The German version of the M20B25 produced 169 HP with a catalytic converter, and 171 without. It featured a 12-valve SOHC head with larger valves, 84 mm (3.3 in) bore, and 75 mm (3 in) stroke. Most significantly it had redesigned pistons and combustion chambers for better power, more resistance to detonation and higher thermodynamic efficiency. It was equipped with Bosch Motronic 1.1/1.3 Adaptive fuel injection. With a minor modification that adjusts the idle speed of a cold engine, the 325i fulfills Euro 2 emission requirements in Germany, resulting in a lower tax compared to Euro 1 (as of 2005).


    • 1986–1994 E30 3-Series
    • 1989–1990 E34 5-Series
    • 1988–1991 E30 Z1


The 2.7 L M20B27 was designed for efficiency (thus the e for the Greek letter eta in 325e). It had an 84 mm (3.3 in) bore and with 81 mm (3.2 in) a longer stroke, for a total displacement of 2693 cc. The eta had only four effective camshaft bearings for reduced internal friction, with all seven cast into the head but only four corresponding journals on the cam. The heads were drilled to oil accordingly.

Output was between only 121 hp (up to 1987) and 127 hp (after 1987) but fuel efficiency was fairly good for the period and for that size engine. The low-revving high torque design was resonably well received, but the 325e designation caused it to be compared to the later 325i which had more power and a more exciting sound with its higher range of revs.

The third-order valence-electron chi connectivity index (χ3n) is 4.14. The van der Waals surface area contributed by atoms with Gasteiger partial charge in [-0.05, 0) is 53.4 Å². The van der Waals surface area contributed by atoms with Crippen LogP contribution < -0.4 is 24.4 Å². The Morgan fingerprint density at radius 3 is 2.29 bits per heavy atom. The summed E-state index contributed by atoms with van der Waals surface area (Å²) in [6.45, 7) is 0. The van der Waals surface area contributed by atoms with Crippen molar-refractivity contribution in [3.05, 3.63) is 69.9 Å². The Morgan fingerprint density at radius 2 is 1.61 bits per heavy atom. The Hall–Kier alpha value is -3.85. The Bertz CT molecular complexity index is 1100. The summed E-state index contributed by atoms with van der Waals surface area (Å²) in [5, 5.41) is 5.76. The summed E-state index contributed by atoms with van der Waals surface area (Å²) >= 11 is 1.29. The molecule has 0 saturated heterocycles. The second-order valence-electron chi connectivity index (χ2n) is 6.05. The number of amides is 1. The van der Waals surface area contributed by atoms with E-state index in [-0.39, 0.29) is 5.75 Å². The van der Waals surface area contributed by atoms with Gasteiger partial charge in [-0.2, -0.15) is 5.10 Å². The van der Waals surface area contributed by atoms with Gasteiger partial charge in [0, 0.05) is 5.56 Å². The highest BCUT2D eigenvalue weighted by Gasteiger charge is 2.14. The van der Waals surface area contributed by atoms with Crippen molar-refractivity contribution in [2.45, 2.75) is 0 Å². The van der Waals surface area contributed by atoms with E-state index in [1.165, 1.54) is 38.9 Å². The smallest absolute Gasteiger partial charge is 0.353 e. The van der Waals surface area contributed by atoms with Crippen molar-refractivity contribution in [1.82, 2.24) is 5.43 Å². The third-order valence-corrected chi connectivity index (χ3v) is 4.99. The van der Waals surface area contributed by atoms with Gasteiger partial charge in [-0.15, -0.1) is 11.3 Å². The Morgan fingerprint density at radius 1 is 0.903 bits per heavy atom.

It is interesting to note that the eta and the b25 engine, despite a 47 hp disparity in power output, produce a similar amount of torque at about 170 ft·lbf at medium revs. In theory, this should have resulted in similar acceleration in top gear, but due to differences in gearing these were different. The 325/325e(s) used 2.79 and 2.93 rear axle ratios depending on the model year. The 325i sedan used a 3.64 ratio, and 3.91 in the touring and late ix variant. This equates to lower torque at the wheels on eta cars and results in substantially milder acceleration.

All eta engines used Bosch Motronic engine management systems that were calibrated for maximum fuel economy. The result was a very conservative spark advance curve and fuel delivery curve. In addition, the Motronic had a built-in rev limiter that engaged at around 4700 rpm. This very low redline was the result of the four bearing cam, soft valve springs, intake manifold design and camshaft design. Considering the very low overlap and short duration the motor didnt make any real power up high anyway.

For the 1988 model year, the eta cars got a warming over from the factory. This entailed the previously mentioned Bosch Motronic Fuel Injection, a 325i head with the larger 325i valves, ports and revised combustion chambers, special pistons to fit the 2.7 liter stroke with the 2.5 liter head, a dual pipe exhaust system and a 5300 RPM rev limit. Though it only made slightly more power in stock form, it could be easily boosted by bolting on a 325i head with a more aggressive performance camshaft, a complete 325i intake manifold and throttle and plugging in the 325i engine control unit with a performance chip. Depending on which cam and chip is used, that motor can make over 200 horsepower.

In aftermarket modifications that are inspired by custom versions of Alpina and AC Schnitzer, the long-stroke eta engine block is often combined with a 325i head to a so-called 327i that combines the high low-rev torque of the eta with the top-range power of the 325i.


  • 325/325e/325es
  • 1982–1987 525e (or 528e in the US)